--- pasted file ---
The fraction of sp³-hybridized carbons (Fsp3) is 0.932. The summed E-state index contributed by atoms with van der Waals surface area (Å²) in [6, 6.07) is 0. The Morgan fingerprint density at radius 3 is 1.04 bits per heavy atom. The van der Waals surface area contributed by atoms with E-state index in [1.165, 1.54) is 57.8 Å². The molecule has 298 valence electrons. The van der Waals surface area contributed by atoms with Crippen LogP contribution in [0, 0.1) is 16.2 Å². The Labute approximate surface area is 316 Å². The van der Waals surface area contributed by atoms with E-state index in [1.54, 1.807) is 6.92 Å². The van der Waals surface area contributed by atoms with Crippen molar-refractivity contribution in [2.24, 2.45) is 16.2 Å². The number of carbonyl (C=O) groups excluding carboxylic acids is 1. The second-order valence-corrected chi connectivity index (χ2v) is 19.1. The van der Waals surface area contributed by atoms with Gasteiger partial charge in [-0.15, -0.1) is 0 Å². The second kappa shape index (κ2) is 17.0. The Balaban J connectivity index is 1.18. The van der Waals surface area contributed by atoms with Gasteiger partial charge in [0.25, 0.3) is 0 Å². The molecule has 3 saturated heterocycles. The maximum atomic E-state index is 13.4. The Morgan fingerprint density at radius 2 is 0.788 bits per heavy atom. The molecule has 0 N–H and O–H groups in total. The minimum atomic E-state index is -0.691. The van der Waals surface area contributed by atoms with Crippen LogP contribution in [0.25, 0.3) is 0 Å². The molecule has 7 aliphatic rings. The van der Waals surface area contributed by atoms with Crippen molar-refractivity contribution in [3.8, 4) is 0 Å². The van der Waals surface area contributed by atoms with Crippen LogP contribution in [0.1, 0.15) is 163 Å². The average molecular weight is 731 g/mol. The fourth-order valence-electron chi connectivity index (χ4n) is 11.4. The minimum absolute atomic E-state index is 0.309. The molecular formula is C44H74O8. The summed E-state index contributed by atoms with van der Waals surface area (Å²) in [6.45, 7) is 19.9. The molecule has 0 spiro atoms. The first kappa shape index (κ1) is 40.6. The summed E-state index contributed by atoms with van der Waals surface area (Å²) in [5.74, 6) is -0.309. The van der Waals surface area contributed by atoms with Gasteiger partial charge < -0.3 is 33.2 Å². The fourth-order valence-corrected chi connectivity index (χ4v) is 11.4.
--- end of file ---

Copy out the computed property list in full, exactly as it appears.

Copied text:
The fraction of sp³-hybridized carbons (Fsp3) is 0.932. The summed E-state index contributed by atoms with van der Waals surface area (Å²) in [6, 6.07) is 0. The Morgan fingerprint density at radius 3 is 1.04 bits per heavy atom. The van der Waals surface area contributed by atoms with E-state index in [1.165, 1.54) is 57.8 Å². The molecule has 298 valence electrons. The van der Waals surface area contributed by atoms with Crippen LogP contribution in [0, 0.1) is 16.2 Å². The Labute approximate surface area is 316 Å². The van der Waals surface area contributed by atoms with E-state index in [1.54, 1.807) is 6.92 Å². The van der Waals surface area contributed by atoms with Crippen molar-refractivity contribution in [2.24, 2.45) is 16.2 Å². The number of carbonyl (C=O) groups excluding carboxylic acids is 1. The second-order valence-corrected chi connectivity index (χ2v) is 19.1. The van der Waals surface area contributed by atoms with Gasteiger partial charge in [-0.15, -0.1) is 0 Å². The second kappa shape index (κ2) is 17.0. The Balaban J connectivity index is 1.18. The van der Waals surface area contributed by atoms with Gasteiger partial charge in [0.25, 0.3) is 0 Å². The molecule has 3 saturated heterocycles. The maximum atomic E-state index is 13.4. The Morgan fingerprint density at radius 2 is 0.788 bits per heavy atom. The molecule has 0 N–H and O–H groups in total. The minimum atomic E-state index is -0.691. The van der Waals surface area contributed by atoms with Crippen LogP contribution in [0.25, 0.3) is 0 Å². The molecule has 7 aliphatic rings. The van der Waals surface area contributed by atoms with Crippen molar-refractivity contribution in [3.8, 4) is 0 Å². The van der Waals surface area contributed by atoms with Crippen LogP contribution in [0.1, 0.15) is 163 Å². The average molecular weight is 731 g/mol. The fourth-order valence-electron chi connectivity index (χ4n) is 11.4. The minimum absolute atomic E-state index is 0.309. The molecular formula is C44H74O8. The summed E-state index contributed by atoms with van der Waals surface area (Å²) in [6.45, 7) is 19.9. The molecule has 0 spiro atoms. The first kappa shape index (κ1) is 40.6. The summed E-state index contributed by atoms with van der Waals surface area (Å²) in [5.74, 6) is -0.309. The van der Waals surface area contributed by atoms with Gasteiger partial charge < -0.3 is 33.2 Å². The fourth-order valence-corrected chi connectivity index (χ4v) is 11.4.